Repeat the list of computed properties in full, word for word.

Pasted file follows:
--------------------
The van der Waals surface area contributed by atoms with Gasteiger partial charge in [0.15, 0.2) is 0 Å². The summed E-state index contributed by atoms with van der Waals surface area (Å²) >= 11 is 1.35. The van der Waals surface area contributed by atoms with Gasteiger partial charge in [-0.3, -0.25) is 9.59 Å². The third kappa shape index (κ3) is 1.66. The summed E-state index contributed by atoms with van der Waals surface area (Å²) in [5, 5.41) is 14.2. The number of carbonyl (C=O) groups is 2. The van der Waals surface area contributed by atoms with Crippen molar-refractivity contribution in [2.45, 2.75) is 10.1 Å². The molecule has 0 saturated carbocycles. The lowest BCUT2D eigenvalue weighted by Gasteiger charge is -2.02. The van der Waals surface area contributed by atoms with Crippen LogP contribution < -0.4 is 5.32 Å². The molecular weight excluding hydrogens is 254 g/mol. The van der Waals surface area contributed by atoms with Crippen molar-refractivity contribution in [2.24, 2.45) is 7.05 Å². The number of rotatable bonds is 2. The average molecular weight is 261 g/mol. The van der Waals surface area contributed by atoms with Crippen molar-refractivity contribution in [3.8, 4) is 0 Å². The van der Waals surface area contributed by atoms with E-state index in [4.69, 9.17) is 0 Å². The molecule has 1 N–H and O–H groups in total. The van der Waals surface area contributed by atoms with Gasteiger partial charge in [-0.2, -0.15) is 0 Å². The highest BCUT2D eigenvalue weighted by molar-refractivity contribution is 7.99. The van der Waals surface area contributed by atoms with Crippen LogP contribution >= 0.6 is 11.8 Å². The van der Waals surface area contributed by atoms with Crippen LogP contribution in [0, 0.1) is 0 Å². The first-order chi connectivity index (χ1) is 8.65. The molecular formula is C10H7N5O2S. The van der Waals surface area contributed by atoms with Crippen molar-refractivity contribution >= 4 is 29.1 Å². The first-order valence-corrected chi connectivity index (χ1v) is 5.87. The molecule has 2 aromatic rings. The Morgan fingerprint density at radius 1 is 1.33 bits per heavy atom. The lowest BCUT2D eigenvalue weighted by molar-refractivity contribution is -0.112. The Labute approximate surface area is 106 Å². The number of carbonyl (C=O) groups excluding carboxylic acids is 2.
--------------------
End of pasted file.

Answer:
The van der Waals surface area contributed by atoms with Gasteiger partial charge in [0.15, 0.2) is 0 Å². The summed E-state index contributed by atoms with van der Waals surface area (Å²) >= 11 is 1.35. The van der Waals surface area contributed by atoms with Gasteiger partial charge in [-0.3, -0.25) is 9.59 Å². The third kappa shape index (κ3) is 1.66. The summed E-state index contributed by atoms with van der Waals surface area (Å²) in [5, 5.41) is 14.2. The number of carbonyl (C=O) groups is 2. The van der Waals surface area contributed by atoms with Crippen molar-refractivity contribution in [2.45, 2.75) is 10.1 Å². The molecule has 0 saturated carbocycles. The lowest BCUT2D eigenvalue weighted by Gasteiger charge is -2.02. The van der Waals surface area contributed by atoms with Crippen LogP contribution < -0.4 is 5.32 Å². The molecular weight excluding hydrogens is 254 g/mol. The van der Waals surface area contributed by atoms with Crippen molar-refractivity contribution in [2.24, 2.45) is 7.05 Å². The number of rotatable bonds is 2. The average molecular weight is 261 g/mol. The van der Waals surface area contributed by atoms with Crippen molar-refractivity contribution in [3.8, 4) is 0 Å². The van der Waals surface area contributed by atoms with E-state index in [4.69, 9.17) is 0 Å². The molecule has 1 N–H and O–H groups in total. The van der Waals surface area contributed by atoms with Gasteiger partial charge in [-0.2, -0.15) is 0 Å². The highest BCUT2D eigenvalue weighted by molar-refractivity contribution is 7.99. The van der Waals surface area contributed by atoms with Crippen LogP contribution >= 0.6 is 11.8 Å². The van der Waals surface area contributed by atoms with Crippen LogP contribution in [0, 0.1) is 0 Å². The first-order chi connectivity index (χ1) is 8.65. The molecular formula is C10H7N5O2S. The van der Waals surface area contributed by atoms with Crippen molar-refractivity contribution >= 4 is 29.1 Å². The first-order valence-corrected chi connectivity index (χ1v) is 5.87. The molecule has 2 aromatic rings. The Morgan fingerprint density at radius 1 is 1.33 bits per heavy atom. The lowest BCUT2D eigenvalue weighted by molar-refractivity contribution is -0.112. The Labute approximate surface area is 106 Å². The number of carbonyl (C=O) groups excluding carboxylic acids is 2.